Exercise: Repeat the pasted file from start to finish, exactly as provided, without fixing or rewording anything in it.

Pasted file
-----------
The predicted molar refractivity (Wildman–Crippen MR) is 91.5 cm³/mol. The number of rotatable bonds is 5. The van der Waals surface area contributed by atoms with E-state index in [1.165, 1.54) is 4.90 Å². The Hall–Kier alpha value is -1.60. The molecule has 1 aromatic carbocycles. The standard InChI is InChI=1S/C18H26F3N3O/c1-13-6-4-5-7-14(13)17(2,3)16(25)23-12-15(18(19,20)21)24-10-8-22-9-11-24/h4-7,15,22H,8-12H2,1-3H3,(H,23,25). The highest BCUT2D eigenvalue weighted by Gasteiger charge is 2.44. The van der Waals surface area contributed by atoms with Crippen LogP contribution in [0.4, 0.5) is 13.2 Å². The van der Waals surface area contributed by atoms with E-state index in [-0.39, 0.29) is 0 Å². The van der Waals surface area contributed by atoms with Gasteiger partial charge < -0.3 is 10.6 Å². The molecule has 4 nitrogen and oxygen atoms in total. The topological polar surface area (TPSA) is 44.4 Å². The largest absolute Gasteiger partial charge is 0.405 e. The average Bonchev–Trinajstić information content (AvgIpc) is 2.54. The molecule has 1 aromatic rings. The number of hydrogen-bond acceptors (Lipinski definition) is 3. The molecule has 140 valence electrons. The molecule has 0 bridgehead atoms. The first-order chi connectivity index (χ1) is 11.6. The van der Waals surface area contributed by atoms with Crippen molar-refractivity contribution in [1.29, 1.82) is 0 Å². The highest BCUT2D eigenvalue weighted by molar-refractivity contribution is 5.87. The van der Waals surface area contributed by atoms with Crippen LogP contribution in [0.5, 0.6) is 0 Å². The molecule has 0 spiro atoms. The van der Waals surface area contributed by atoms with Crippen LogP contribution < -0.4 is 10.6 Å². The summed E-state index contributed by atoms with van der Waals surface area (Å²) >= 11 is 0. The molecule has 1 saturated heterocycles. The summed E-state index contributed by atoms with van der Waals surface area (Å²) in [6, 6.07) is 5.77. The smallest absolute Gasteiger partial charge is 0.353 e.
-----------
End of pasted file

The predicted molar refractivity (Wildman–Crippen MR) is 91.5 cm³/mol. The number of rotatable bonds is 5. The van der Waals surface area contributed by atoms with E-state index in [1.165, 1.54) is 4.90 Å². The Hall–Kier alpha value is -1.60. The molecule has 1 aromatic carbocycles. The standard InChI is InChI=1S/C18H26F3N3O/c1-13-6-4-5-7-14(13)17(2,3)16(25)23-12-15(18(19,20)21)24-10-8-22-9-11-24/h4-7,15,22H,8-12H2,1-3H3,(H,23,25). The highest BCUT2D eigenvalue weighted by Gasteiger charge is 2.44. The van der Waals surface area contributed by atoms with Crippen LogP contribution in [0.4, 0.5) is 13.2 Å². The van der Waals surface area contributed by atoms with E-state index in [-0.39, 0.29) is 0 Å². The van der Waals surface area contributed by atoms with Gasteiger partial charge < -0.3 is 10.6 Å². The molecule has 4 nitrogen and oxygen atoms in total. The topological polar surface area (TPSA) is 44.4 Å². The largest absolute Gasteiger partial charge is 0.405 e. The average Bonchev–Trinajstić information content (AvgIpc) is 2.54. The molecule has 1 aromatic rings. The number of hydrogen-bond acceptors (Lipinski definition) is 3. The molecule has 140 valence electrons. The molecule has 0 bridgehead atoms. The first-order chi connectivity index (χ1) is 11.6. The van der Waals surface area contributed by atoms with Crippen molar-refractivity contribution in [1.29, 1.82) is 0 Å². The highest BCUT2D eigenvalue weighted by molar-refractivity contribution is 5.87. The van der Waals surface area contributed by atoms with Crippen LogP contribution in [0.5, 0.6) is 0 Å². The molecule has 0 spiro atoms. The van der Waals surface area contributed by atoms with Crippen LogP contribution < -0.4 is 10.6 Å². The summed E-state index contributed by atoms with van der Waals surface area (Å²) >= 11 is 0. The molecule has 1 saturated heterocycles. The summed E-state index contributed by atoms with van der Waals surface area (Å²) in [6, 6.07) is 5.77. The smallest absolute Gasteiger partial charge is 0.353 e.